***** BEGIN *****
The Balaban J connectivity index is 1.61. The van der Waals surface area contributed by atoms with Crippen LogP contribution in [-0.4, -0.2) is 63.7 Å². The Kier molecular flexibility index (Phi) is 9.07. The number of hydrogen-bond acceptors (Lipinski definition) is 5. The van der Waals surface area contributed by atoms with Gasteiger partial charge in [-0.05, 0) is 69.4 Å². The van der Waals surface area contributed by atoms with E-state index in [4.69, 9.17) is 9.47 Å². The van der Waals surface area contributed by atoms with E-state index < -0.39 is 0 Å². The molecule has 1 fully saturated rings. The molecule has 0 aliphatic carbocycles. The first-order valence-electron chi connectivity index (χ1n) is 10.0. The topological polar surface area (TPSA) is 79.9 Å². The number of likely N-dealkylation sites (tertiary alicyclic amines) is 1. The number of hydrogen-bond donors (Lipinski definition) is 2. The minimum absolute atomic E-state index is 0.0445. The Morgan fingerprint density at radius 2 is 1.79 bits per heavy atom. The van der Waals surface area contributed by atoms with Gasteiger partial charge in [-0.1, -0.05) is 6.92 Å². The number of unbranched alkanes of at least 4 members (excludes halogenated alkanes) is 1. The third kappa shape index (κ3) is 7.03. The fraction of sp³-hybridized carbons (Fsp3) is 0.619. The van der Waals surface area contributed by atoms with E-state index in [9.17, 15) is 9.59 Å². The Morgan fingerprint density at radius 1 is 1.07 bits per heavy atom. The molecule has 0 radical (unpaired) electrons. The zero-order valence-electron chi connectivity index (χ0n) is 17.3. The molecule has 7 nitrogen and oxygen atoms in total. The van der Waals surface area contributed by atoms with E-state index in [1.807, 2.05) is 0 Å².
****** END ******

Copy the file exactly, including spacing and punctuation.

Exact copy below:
The Balaban J connectivity index is 1.61. The van der Waals surface area contributed by atoms with Crippen LogP contribution in [-0.4, -0.2) is 63.7 Å². The Kier molecular flexibility index (Phi) is 9.07. The number of hydrogen-bond acceptors (Lipinski definition) is 5. The van der Waals surface area contributed by atoms with Gasteiger partial charge in [-0.05, 0) is 69.4 Å². The van der Waals surface area contributed by atoms with E-state index in [4.69, 9.17) is 9.47 Å². The van der Waals surface area contributed by atoms with E-state index < -0.39 is 0 Å². The molecule has 1 fully saturated rings. The molecule has 0 aliphatic carbocycles. The first-order valence-electron chi connectivity index (χ1n) is 10.0. The topological polar surface area (TPSA) is 79.9 Å². The number of likely N-dealkylation sites (tertiary alicyclic amines) is 1. The number of hydrogen-bond donors (Lipinski definition) is 2. The minimum absolute atomic E-state index is 0.0445. The Morgan fingerprint density at radius 2 is 1.79 bits per heavy atom. The van der Waals surface area contributed by atoms with Gasteiger partial charge in [-0.1, -0.05) is 6.92 Å². The number of unbranched alkanes of at least 4 members (excludes halogenated alkanes) is 1. The third kappa shape index (κ3) is 7.03. The fraction of sp³-hybridized carbons (Fsp3) is 0.619. The van der Waals surface area contributed by atoms with E-state index in [9.17, 15) is 9.59 Å². The Morgan fingerprint density at radius 1 is 1.07 bits per heavy atom. The molecule has 0 radical (unpaired) electrons. The zero-order valence-electron chi connectivity index (χ0n) is 17.3. The molecule has 7 nitrogen and oxygen atoms in total. The van der Waals surface area contributed by atoms with E-state index in [1.807, 2.05) is 0 Å².